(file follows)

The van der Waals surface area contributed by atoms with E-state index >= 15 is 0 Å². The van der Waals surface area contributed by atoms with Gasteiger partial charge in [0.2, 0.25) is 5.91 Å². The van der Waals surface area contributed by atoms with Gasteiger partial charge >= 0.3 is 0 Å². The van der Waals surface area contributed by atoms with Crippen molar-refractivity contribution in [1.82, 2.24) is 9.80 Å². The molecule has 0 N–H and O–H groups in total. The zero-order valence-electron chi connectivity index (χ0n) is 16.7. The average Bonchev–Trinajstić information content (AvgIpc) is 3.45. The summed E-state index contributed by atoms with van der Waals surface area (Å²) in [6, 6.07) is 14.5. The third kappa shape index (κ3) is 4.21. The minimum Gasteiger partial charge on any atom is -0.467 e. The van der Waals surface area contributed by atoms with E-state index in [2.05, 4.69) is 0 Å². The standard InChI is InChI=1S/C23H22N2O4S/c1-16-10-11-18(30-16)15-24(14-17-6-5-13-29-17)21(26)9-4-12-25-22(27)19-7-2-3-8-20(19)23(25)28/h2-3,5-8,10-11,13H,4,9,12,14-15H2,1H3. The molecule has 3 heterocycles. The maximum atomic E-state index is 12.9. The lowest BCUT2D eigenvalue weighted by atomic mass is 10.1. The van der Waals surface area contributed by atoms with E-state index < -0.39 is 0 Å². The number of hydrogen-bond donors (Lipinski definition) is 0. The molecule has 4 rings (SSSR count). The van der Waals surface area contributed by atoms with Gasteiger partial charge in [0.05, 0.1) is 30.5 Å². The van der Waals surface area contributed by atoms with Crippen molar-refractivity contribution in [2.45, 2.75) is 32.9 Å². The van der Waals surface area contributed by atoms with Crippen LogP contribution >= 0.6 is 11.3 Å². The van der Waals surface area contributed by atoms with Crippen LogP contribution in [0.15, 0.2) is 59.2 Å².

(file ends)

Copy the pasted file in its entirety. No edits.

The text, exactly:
The van der Waals surface area contributed by atoms with E-state index >= 15 is 0 Å². The van der Waals surface area contributed by atoms with Gasteiger partial charge in [0.2, 0.25) is 5.91 Å². The van der Waals surface area contributed by atoms with Gasteiger partial charge >= 0.3 is 0 Å². The van der Waals surface area contributed by atoms with Crippen molar-refractivity contribution in [1.82, 2.24) is 9.80 Å². The molecule has 0 N–H and O–H groups in total. The zero-order valence-electron chi connectivity index (χ0n) is 16.7. The average Bonchev–Trinajstić information content (AvgIpc) is 3.45. The summed E-state index contributed by atoms with van der Waals surface area (Å²) in [6, 6.07) is 14.5. The third kappa shape index (κ3) is 4.21. The minimum Gasteiger partial charge on any atom is -0.467 e. The van der Waals surface area contributed by atoms with E-state index in [2.05, 4.69) is 0 Å². The standard InChI is InChI=1S/C23H22N2O4S/c1-16-10-11-18(30-16)15-24(14-17-6-5-13-29-17)21(26)9-4-12-25-22(27)19-7-2-3-8-20(19)23(25)28/h2-3,5-8,10-11,13H,4,9,12,14-15H2,1H3. The molecule has 3 heterocycles. The maximum atomic E-state index is 12.9. The lowest BCUT2D eigenvalue weighted by atomic mass is 10.1. The van der Waals surface area contributed by atoms with E-state index < -0.39 is 0 Å². The number of hydrogen-bond donors (Lipinski definition) is 0. The molecule has 4 rings (SSSR count). The van der Waals surface area contributed by atoms with Gasteiger partial charge in [0.05, 0.1) is 30.5 Å². The van der Waals surface area contributed by atoms with Crippen molar-refractivity contribution in [2.45, 2.75) is 32.9 Å². The van der Waals surface area contributed by atoms with Crippen LogP contribution >= 0.6 is 11.3 Å². The van der Waals surface area contributed by atoms with Crippen LogP contribution in [0.15, 0.2) is 59.2 Å².